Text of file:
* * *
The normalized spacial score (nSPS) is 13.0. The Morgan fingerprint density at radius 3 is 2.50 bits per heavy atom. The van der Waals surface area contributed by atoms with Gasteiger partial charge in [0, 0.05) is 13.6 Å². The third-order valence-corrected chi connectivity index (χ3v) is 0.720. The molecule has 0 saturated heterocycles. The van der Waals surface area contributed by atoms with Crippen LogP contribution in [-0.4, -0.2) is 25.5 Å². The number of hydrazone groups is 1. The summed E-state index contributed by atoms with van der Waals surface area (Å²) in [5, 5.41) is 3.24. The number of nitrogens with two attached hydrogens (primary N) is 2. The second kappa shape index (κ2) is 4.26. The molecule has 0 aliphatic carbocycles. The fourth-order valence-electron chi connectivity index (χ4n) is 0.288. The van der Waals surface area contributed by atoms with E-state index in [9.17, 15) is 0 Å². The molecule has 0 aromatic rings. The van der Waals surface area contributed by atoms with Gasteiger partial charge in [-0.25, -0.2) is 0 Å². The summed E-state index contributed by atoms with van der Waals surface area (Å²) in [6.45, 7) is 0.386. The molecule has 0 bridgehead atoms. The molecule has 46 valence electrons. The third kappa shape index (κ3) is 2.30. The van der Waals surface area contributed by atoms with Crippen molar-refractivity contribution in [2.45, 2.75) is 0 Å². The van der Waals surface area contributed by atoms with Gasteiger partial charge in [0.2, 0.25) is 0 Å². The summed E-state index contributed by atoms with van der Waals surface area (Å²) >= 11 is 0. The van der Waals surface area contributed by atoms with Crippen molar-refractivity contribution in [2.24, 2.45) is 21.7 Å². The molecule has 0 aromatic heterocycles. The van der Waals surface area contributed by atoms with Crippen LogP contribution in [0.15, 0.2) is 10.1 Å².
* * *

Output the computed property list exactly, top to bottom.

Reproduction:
The normalized spacial score (nSPS) is 13.0. The Morgan fingerprint density at radius 3 is 2.50 bits per heavy atom. The van der Waals surface area contributed by atoms with Gasteiger partial charge in [0, 0.05) is 13.6 Å². The third-order valence-corrected chi connectivity index (χ3v) is 0.720. The molecule has 0 saturated heterocycles. The van der Waals surface area contributed by atoms with Crippen LogP contribution in [-0.4, -0.2) is 25.5 Å². The number of hydrazone groups is 1. The summed E-state index contributed by atoms with van der Waals surface area (Å²) in [5, 5.41) is 3.24. The number of nitrogens with two attached hydrogens (primary N) is 2. The second kappa shape index (κ2) is 4.26. The molecule has 0 aliphatic carbocycles. The fourth-order valence-electron chi connectivity index (χ4n) is 0.288. The van der Waals surface area contributed by atoms with E-state index in [9.17, 15) is 0 Å². The molecule has 0 aromatic rings. The van der Waals surface area contributed by atoms with Gasteiger partial charge in [-0.25, -0.2) is 0 Å². The summed E-state index contributed by atoms with van der Waals surface area (Å²) in [6.45, 7) is 0.386. The molecule has 0 bridgehead atoms. The molecule has 46 valence electrons. The third kappa shape index (κ3) is 2.30. The van der Waals surface area contributed by atoms with Crippen molar-refractivity contribution in [2.45, 2.75) is 0 Å². The van der Waals surface area contributed by atoms with Gasteiger partial charge in [0.2, 0.25) is 0 Å². The summed E-state index contributed by atoms with van der Waals surface area (Å²) >= 11 is 0. The van der Waals surface area contributed by atoms with Crippen molar-refractivity contribution in [2.24, 2.45) is 21.7 Å². The molecule has 0 aromatic heterocycles. The van der Waals surface area contributed by atoms with Crippen LogP contribution in [0.15, 0.2) is 10.1 Å².